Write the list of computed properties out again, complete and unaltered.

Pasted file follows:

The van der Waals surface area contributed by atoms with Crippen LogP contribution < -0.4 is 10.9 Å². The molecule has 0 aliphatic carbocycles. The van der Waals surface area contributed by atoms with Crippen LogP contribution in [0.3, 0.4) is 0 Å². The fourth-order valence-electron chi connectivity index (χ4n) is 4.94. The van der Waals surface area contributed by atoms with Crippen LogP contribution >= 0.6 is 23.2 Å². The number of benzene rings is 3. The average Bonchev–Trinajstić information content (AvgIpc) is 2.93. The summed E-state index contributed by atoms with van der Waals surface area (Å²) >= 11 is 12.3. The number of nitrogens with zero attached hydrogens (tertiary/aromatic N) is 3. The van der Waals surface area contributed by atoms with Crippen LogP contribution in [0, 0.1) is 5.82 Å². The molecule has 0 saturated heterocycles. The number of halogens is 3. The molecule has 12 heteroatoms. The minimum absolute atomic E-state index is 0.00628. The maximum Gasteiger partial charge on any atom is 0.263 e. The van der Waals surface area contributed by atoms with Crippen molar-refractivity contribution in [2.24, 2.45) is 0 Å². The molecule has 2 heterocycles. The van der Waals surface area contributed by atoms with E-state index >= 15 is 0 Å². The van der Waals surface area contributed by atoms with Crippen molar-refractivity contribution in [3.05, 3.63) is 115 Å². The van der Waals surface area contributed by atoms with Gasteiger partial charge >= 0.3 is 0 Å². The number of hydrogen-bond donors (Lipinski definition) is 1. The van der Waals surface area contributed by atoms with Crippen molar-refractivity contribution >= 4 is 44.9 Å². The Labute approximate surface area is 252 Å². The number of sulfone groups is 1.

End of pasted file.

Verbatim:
The van der Waals surface area contributed by atoms with Crippen LogP contribution < -0.4 is 10.9 Å². The molecule has 0 aliphatic carbocycles. The van der Waals surface area contributed by atoms with Crippen LogP contribution in [0.3, 0.4) is 0 Å². The fourth-order valence-electron chi connectivity index (χ4n) is 4.94. The van der Waals surface area contributed by atoms with Crippen LogP contribution >= 0.6 is 23.2 Å². The number of benzene rings is 3. The average Bonchev–Trinajstić information content (AvgIpc) is 2.93. The summed E-state index contributed by atoms with van der Waals surface area (Å²) >= 11 is 12.3. The number of nitrogens with zero attached hydrogens (tertiary/aromatic N) is 3. The van der Waals surface area contributed by atoms with Crippen LogP contribution in [0, 0.1) is 5.82 Å². The molecule has 0 saturated heterocycles. The number of halogens is 3. The molecule has 12 heteroatoms. The minimum absolute atomic E-state index is 0.00628. The maximum Gasteiger partial charge on any atom is 0.263 e. The van der Waals surface area contributed by atoms with Crippen molar-refractivity contribution in [2.24, 2.45) is 0 Å². The molecule has 2 heterocycles. The van der Waals surface area contributed by atoms with E-state index >= 15 is 0 Å². The van der Waals surface area contributed by atoms with Crippen molar-refractivity contribution in [3.05, 3.63) is 115 Å². The van der Waals surface area contributed by atoms with Gasteiger partial charge >= 0.3 is 0 Å². The number of hydrogen-bond donors (Lipinski definition) is 1. The van der Waals surface area contributed by atoms with Crippen molar-refractivity contribution >= 4 is 44.9 Å². The Labute approximate surface area is 252 Å². The number of sulfone groups is 1.